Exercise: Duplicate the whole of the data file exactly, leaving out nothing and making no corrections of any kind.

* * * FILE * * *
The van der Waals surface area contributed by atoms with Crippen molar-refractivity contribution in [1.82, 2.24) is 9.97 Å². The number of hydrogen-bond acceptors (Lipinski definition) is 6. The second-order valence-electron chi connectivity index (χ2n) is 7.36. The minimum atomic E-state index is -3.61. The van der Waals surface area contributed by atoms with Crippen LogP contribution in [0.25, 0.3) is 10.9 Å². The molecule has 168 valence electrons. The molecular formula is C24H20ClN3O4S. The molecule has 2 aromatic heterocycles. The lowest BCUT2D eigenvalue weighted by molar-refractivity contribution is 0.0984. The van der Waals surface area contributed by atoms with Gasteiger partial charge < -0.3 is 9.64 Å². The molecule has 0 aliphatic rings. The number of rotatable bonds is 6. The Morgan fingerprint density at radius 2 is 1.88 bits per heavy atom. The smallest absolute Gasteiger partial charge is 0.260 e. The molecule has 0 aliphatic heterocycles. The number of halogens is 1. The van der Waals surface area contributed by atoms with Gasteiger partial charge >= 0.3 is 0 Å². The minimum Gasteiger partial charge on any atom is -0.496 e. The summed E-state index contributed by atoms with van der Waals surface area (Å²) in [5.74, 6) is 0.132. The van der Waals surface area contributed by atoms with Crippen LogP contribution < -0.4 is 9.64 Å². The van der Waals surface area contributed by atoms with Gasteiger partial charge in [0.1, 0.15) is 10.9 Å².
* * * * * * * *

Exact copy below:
The van der Waals surface area contributed by atoms with Crippen molar-refractivity contribution in [1.82, 2.24) is 9.97 Å². The number of hydrogen-bond acceptors (Lipinski definition) is 6. The second-order valence-electron chi connectivity index (χ2n) is 7.36. The minimum atomic E-state index is -3.61. The van der Waals surface area contributed by atoms with Crippen LogP contribution in [0.25, 0.3) is 10.9 Å². The molecule has 168 valence electrons. The molecular formula is C24H20ClN3O4S. The molecule has 2 aromatic heterocycles. The lowest BCUT2D eigenvalue weighted by molar-refractivity contribution is 0.0984. The van der Waals surface area contributed by atoms with Gasteiger partial charge < -0.3 is 9.64 Å². The molecule has 0 aliphatic rings. The number of rotatable bonds is 6. The Morgan fingerprint density at radius 2 is 1.88 bits per heavy atom. The smallest absolute Gasteiger partial charge is 0.260 e. The molecule has 0 aliphatic heterocycles. The number of halogens is 1. The van der Waals surface area contributed by atoms with Gasteiger partial charge >= 0.3 is 0 Å². The minimum Gasteiger partial charge on any atom is -0.496 e. The summed E-state index contributed by atoms with van der Waals surface area (Å²) in [5.74, 6) is 0.132. The van der Waals surface area contributed by atoms with Crippen LogP contribution < -0.4 is 9.64 Å². The van der Waals surface area contributed by atoms with Gasteiger partial charge in [0.1, 0.15) is 10.9 Å².